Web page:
Hardy's "Where the Picnic Was" depicts a trip by the speaker to the place where a summer picnic once took place. The picnic has literally and figuratively made its mark on the landscape, just as it has on the speaker: Hardy depicts the "burnt circle" which represents the "last relic" of the group who visited the place in the summer. The word "relic" is important here; a relic is something more usually associated with saints, and in his use of it, Hardy is associating the summer excursion with something holy which is now lost to him.
Hardy's poetry frequently revolves around loss, and that is certainly the case here. Although the memory of the summer is "burnt" upon him as it is on the landscape (Hardy is often at one with the landscape in his poetry), it has now passed. Hardy uses understated, quiet language to indicate that one of the people who ventured to the spot with him in the summer is now dead—the manner of her death seems to have been peaceful; she has simply "shut her eyes" as if going to sleep. Her death is not presented as markedly different from the passage of the other two picnic-goers into the "urban roar" of, presumably, London or another city.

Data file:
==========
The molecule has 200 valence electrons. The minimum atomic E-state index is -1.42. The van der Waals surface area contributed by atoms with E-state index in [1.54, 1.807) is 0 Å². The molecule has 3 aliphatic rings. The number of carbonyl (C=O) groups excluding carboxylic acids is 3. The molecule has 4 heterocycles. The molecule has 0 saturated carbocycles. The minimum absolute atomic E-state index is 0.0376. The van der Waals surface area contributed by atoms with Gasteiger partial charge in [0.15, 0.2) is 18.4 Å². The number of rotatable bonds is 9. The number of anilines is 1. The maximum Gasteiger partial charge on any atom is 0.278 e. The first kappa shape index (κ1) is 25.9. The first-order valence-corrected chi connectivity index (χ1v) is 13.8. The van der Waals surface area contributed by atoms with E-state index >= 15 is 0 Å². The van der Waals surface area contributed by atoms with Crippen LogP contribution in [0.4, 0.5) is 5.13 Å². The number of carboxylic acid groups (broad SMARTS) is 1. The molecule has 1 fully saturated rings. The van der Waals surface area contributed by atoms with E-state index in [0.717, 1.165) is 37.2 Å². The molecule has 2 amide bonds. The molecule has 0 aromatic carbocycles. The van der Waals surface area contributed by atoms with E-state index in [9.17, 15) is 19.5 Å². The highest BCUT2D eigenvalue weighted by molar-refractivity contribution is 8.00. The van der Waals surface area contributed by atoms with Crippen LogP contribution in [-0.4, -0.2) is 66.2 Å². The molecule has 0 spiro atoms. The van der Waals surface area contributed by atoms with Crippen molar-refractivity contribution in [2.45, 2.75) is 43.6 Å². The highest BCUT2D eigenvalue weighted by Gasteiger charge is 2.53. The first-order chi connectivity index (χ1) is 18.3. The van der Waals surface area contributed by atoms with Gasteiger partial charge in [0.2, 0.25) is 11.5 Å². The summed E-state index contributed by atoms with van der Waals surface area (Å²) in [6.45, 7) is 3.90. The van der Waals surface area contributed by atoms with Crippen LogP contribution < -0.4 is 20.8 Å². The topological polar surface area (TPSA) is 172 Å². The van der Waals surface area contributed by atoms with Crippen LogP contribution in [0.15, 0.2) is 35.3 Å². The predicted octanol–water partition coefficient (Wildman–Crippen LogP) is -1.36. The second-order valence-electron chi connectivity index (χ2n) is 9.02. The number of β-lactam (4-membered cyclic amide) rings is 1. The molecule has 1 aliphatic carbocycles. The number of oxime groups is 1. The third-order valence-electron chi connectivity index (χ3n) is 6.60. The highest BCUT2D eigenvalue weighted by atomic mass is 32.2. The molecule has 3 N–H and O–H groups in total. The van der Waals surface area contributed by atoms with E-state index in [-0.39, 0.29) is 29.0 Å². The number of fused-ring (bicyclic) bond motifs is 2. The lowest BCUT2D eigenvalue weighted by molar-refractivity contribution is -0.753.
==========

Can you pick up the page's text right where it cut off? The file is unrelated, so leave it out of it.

Whether by leaving the countryside due to death or simply due to circumstance, the net result is the same: the speaker is isolated, the last survivor of the "band" who once made a fire there. The speaker repeats the word "I," underlining the fact that he is now alone in his travels through a "forsaken" place, where the "winter" of the year seems to echo the winter of the speaker's life. The form of the poem also supports this melancholy interpretation, as the uneven number of lines in each stanza sees the final line standing alone, isolated and unrhymed, unpaired with anything else.